This week's services:     Friday evening @ 7:15PM  -  Saturday morning @ 9:30AM

Friday night services will be held at the home of the Rabbi.  The address is 1506 Victoria Avenue.  Enter via the door nearest the driveway.

This week's parsha

Unless otherwise noted, "This week's Parsha" comprises articles taken from contributors to the Chabad.org website.  We show the original author's name here, so that proper attribution is given.  For the sake of brevity, footnotes cited in the original author's writings are omitted from this website.  If you need to see the citations, please refer to the original articles on the Chabad.org website.

Make Them or Break Them - A Woman's Decision

One of them was brilliant, wealthy, holy, possessed impressive pedigree, and belonged to Moses' inner circle. The other was run-of-the-mill, with little to show for himself.

The first would die; the second would live.

Both because of the same reason: their wife's counsel.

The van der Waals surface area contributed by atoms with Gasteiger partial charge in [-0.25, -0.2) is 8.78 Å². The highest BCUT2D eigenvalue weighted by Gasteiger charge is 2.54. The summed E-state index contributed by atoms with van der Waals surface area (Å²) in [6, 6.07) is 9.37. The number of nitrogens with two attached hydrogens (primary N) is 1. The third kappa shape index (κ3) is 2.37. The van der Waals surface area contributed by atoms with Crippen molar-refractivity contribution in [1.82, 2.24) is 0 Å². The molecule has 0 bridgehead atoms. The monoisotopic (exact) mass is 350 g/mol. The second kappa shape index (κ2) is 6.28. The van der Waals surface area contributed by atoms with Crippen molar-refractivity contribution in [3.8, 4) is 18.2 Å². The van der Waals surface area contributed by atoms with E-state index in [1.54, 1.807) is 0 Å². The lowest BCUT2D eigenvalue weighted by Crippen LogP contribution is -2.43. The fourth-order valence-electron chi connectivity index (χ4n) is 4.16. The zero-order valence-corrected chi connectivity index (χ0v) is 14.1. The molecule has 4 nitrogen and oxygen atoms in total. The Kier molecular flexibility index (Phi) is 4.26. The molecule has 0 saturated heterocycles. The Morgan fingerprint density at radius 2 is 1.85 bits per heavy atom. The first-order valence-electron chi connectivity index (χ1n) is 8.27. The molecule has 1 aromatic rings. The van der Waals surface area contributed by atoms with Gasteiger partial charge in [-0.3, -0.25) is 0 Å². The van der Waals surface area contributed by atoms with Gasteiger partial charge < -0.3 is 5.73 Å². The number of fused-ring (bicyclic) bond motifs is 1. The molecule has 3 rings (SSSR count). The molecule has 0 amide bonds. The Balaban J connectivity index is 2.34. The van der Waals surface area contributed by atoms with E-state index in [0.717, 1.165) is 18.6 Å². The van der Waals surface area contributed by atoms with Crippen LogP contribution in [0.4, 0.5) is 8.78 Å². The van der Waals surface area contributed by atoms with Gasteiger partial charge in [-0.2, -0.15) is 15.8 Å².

Read more: Make Them or Break Them - A Woman's Decision

A Fitting Antidote

How do we take religion out of the once-a-week class? How does one acquire a feeling of (and for) religion? Where does one derive the strength to live by religious ideals, even in moments of weakness? How can one develop a sense of closeness, an awareness of G‑d?

Among the mitzvahs that suffer from neglect bordering on repudiation, tzitzit ranks high. Simple, unobtrusive, yet highly potent in its effect on the observant, tzitzit is probably closer to legend than reality to most Jews. How many know what the word means? They are the fringes placed on four-cornered garments (tallit for instance), and one such garment, called arba kanfot, is generally worn under the shirt.

Read more: A Fitting Antidote

The Paranormal

The man Moshe was exceedingly humble.

I (G‑d) speak to him . . . in a vision, not in riddles.

Numbers 12:3,8.

As a natural cynic employed to preach faith, I often find myself torn between so-called religious principles and my innate skepticism to reported occurrences of supernatural phenomena.

Take miracles, for instance. I love a good chassidic story of faith, fellowship and relief from suffering. Throw in a witty wordplay and a piece of psychology grounded in Torah, and I’m in clover. However, when the story hinges on miraculous interventions, I get uncomfortable. I start wondering about the veracity of the story. How was the evidence compiled? Who witnessed it and reported it? Even if verified, could this be nothing more than coincidence? If the story sounds implausible or too fantastic, is my uncertainty a sign of lack of faith?

Read more: The Paranormal

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